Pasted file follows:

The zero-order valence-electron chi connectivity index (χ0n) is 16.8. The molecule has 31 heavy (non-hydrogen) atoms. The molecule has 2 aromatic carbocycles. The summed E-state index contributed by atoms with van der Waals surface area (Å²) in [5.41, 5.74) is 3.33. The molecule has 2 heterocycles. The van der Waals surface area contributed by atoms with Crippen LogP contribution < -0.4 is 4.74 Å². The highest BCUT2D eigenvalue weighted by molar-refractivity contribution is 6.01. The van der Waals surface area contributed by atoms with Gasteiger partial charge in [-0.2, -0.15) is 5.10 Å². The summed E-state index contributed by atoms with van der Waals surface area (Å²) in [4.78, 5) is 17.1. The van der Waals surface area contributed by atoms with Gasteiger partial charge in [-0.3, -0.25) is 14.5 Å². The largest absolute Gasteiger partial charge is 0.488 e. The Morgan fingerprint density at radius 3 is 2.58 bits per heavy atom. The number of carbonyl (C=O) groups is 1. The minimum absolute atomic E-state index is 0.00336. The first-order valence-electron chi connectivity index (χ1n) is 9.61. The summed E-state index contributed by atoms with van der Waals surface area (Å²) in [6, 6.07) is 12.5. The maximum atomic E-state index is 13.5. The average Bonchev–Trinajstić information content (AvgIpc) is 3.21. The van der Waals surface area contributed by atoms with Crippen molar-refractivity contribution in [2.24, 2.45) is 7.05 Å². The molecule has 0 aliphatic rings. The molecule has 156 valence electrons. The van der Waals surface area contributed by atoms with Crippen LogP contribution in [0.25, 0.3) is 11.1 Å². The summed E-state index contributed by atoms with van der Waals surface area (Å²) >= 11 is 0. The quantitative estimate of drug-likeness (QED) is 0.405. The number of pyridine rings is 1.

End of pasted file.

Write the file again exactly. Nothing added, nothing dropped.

The zero-order valence-electron chi connectivity index (χ0n) is 16.8. The molecule has 31 heavy (non-hydrogen) atoms. The molecule has 2 aromatic carbocycles. The summed E-state index contributed by atoms with van der Waals surface area (Å²) in [5.41, 5.74) is 3.33. The molecule has 2 heterocycles. The van der Waals surface area contributed by atoms with Crippen LogP contribution < -0.4 is 4.74 Å². The highest BCUT2D eigenvalue weighted by molar-refractivity contribution is 6.01. The van der Waals surface area contributed by atoms with Gasteiger partial charge in [-0.2, -0.15) is 5.10 Å². The summed E-state index contributed by atoms with van der Waals surface area (Å²) in [4.78, 5) is 17.1. The van der Waals surface area contributed by atoms with Gasteiger partial charge in [-0.3, -0.25) is 14.5 Å². The largest absolute Gasteiger partial charge is 0.488 e. The Morgan fingerprint density at radius 3 is 2.58 bits per heavy atom. The number of carbonyl (C=O) groups is 1. The minimum absolute atomic E-state index is 0.00336. The first-order valence-electron chi connectivity index (χ1n) is 9.61. The summed E-state index contributed by atoms with van der Waals surface area (Å²) in [6, 6.07) is 12.5. The maximum atomic E-state index is 13.5. The average Bonchev–Trinajstić information content (AvgIpc) is 3.21. The van der Waals surface area contributed by atoms with Crippen molar-refractivity contribution in [2.24, 2.45) is 7.05 Å². The molecule has 0 aliphatic rings. The molecule has 156 valence electrons. The van der Waals surface area contributed by atoms with Crippen LogP contribution in [0.25, 0.3) is 11.1 Å². The summed E-state index contributed by atoms with van der Waals surface area (Å²) >= 11 is 0. The quantitative estimate of drug-likeness (QED) is 0.405. The number of pyridine rings is 1.